Brunel 200 Legacy Dawlish Community Trust - When the Railway came to Dawlish
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When the Railway came to Dawlish

As we go live on the Brunel 200 Legacy website (June 2007), Dawlish Community Trust is completing its project of installing The Brunel Trail, a series of interpretation boards along the coast path to celebrate ‘When the Railway came to Dawlish’.

The Community Trust wanted to highlight the importance of the railway to the growth and success of what had formerly been a little seaside village. The six boards are placed along the coast path at sites of historical, geological and social significance at:

• Coryton Cove
• Lea Mount Park (clifftop)
• Railway viaduct
• Coastguards’ footbridge
• Rockstone Flats footbridge
• Dawlish Warren footbridge

The boards are placed along the coast path at between ten and fifteen minutes walk apart, with a slightly longer interval to Dawlish Warren footbridge.

There is no fixed sequence for visiting the history boards, but the content covers the town and coastline of Dawlish in the period of change in the middle of the 19th century when railways were developing.

At the southernmost end, in Lea Mount Park, the board shows how Dawlish appeared in the early years of the 19th century. A sequence of views from this location shows the gradual spread of housing onto higher ground, giving good sea views, and the appearance of railway separating the town from its beach.

One of the attractions of Dawlish is its setting at the northern end of the red sandstone coast of rolling cliffs, with their erosion into weird rock forms. This can be seen at Coryton Cove where a board describes the geology.

At the Viaduct the board sets out the members of Brunel’s family and his key collaborators in the development of the South Devon Railway.

At Coastguards’ approach, the board shows how the railway was able to overthrow the improved turnpike route into central Dawlish and turn it to its own advantage, but to our considerable inconvenience.

At Rockstone Flats, the board describes the ‘labour and materials’ needed for the construction of the sea wall, and the similarity of methods to that used in building canals in the previous century.

The northern end of the trail is the pair of boards mounted by the old footbridge over the railway at Dawlish Warren. From here it is possible to look up the track to Starcross and see the old pumping station of the atmospheric railway. The text describes that innovative – but ultimately disastrous – enterprise, that ran for seven months under atmospheric pressure alone.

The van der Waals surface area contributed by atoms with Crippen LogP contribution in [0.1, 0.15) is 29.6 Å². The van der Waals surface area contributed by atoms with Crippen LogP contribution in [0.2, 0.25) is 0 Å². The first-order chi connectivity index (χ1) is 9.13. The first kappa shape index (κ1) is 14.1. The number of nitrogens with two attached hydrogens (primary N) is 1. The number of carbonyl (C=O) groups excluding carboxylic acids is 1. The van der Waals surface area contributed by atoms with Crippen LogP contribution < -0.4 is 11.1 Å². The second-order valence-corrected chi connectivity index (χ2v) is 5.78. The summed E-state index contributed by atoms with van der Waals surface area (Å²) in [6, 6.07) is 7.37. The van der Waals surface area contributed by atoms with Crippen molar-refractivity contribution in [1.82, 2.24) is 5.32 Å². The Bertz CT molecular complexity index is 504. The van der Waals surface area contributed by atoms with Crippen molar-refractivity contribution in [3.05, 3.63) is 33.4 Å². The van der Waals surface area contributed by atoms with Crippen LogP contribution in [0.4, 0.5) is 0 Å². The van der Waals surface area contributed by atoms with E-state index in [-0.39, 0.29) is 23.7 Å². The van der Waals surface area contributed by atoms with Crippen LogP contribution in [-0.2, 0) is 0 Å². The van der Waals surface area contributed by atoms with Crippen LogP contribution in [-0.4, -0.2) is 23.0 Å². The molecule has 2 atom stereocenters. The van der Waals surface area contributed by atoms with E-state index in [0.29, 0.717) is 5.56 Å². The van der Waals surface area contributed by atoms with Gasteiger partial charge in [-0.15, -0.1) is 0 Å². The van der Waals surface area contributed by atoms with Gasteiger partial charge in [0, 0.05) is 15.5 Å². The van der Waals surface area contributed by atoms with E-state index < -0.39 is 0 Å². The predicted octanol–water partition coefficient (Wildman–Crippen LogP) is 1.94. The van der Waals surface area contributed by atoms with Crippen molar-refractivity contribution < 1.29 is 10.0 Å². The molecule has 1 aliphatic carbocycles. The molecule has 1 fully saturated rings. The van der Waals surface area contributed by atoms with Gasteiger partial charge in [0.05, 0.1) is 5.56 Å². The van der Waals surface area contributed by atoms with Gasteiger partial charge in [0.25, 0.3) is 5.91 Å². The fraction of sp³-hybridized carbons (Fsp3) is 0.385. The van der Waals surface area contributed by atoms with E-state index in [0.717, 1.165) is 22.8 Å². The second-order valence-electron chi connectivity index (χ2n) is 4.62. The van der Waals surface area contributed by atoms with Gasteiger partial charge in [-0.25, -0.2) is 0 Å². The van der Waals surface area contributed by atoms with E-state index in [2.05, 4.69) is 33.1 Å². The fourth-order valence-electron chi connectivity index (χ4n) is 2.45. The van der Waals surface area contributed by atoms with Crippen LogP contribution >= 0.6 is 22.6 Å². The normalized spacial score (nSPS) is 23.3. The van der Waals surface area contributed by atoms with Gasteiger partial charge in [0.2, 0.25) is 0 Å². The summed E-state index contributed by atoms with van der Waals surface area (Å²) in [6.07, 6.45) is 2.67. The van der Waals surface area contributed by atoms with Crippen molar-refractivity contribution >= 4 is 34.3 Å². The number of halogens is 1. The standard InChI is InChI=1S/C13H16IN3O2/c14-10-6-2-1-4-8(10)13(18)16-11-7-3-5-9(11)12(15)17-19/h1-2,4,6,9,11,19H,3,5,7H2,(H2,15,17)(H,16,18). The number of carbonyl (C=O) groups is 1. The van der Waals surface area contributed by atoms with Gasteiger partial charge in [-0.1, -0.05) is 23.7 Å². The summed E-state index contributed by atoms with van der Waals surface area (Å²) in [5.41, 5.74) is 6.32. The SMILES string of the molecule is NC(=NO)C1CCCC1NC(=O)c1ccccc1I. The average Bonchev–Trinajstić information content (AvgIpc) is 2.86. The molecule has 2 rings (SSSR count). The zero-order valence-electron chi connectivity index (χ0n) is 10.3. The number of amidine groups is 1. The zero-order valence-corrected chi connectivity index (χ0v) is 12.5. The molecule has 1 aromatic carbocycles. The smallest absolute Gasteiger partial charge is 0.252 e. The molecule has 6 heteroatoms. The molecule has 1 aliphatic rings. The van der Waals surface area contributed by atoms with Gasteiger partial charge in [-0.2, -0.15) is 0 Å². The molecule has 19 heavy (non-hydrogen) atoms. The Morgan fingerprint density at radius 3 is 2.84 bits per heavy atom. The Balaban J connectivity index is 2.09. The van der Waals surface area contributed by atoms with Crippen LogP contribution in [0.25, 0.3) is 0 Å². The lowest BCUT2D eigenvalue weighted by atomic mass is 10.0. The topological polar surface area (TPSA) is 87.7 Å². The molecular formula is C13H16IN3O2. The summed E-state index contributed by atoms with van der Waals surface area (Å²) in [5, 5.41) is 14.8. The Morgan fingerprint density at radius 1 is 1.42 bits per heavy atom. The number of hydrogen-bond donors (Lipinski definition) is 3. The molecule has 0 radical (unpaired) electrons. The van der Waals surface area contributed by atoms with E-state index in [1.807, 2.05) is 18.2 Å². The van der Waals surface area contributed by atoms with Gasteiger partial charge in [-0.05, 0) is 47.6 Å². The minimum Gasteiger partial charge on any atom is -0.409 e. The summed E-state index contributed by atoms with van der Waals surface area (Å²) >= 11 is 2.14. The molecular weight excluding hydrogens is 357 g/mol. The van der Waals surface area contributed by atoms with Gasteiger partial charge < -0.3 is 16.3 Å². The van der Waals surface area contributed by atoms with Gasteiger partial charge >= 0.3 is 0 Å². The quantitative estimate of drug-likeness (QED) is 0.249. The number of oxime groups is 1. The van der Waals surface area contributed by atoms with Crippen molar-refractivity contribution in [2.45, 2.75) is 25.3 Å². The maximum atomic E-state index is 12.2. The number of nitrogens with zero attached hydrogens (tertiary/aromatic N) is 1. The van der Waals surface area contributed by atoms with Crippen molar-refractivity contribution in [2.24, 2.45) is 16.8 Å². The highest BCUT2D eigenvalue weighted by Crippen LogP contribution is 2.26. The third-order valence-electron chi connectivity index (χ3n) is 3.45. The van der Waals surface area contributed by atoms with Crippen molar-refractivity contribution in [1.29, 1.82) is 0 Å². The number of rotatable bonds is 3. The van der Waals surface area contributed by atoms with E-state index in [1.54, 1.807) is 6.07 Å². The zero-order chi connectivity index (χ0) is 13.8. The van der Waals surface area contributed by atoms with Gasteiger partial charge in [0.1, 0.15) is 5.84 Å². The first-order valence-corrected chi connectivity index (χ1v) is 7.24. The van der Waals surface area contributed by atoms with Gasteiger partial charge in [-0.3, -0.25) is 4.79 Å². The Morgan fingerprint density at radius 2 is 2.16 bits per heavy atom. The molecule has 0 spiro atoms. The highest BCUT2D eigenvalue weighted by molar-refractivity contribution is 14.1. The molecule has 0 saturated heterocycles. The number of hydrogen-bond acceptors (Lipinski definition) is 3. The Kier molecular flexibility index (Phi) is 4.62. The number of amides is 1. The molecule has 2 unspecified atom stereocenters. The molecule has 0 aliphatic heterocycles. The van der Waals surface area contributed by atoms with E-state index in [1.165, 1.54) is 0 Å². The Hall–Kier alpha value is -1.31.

A leaflet, a guide to the locations and content of the History Boards, was distributed during March in time for the public ‘opening ‘ of the Trail on Wednesday 28th March 2007 by the Mayor of Dawlish. Leaflets are available at Tourist Information Centres and holiday park offices for visitors to the area.

Guides who lead local walks on a regular basis will be given copies of the material and leaflets and be introduced to the purpose of the project. These walks are informal and anyone is invited to join them.

It is then intended to place the material on the Dawlish Community Trust website, and to offer links to the South Devon Coast Path website.

Dawlish interpretation panel in situ.

Dawlish interpretation panel in situ.

Alongside the interpretation panel installation, in 2006 the Dawlish Community Trust supported Dawlish Museum’s exhibition on Brunel.

The Museum’s installation on the Brunel theme was open from 1 May. The opening was attended by 120 people. There were 2,500 visitors during the summer until it closed to the public for the winter cleaning period on 30 September 2006. Educational activity takes place over the winter months in response to requests from schools or other groups.

For further information on The Brunel Trail, the Trail leaflet or other initiatives in the area, visit

Robert Vickery
Project Leader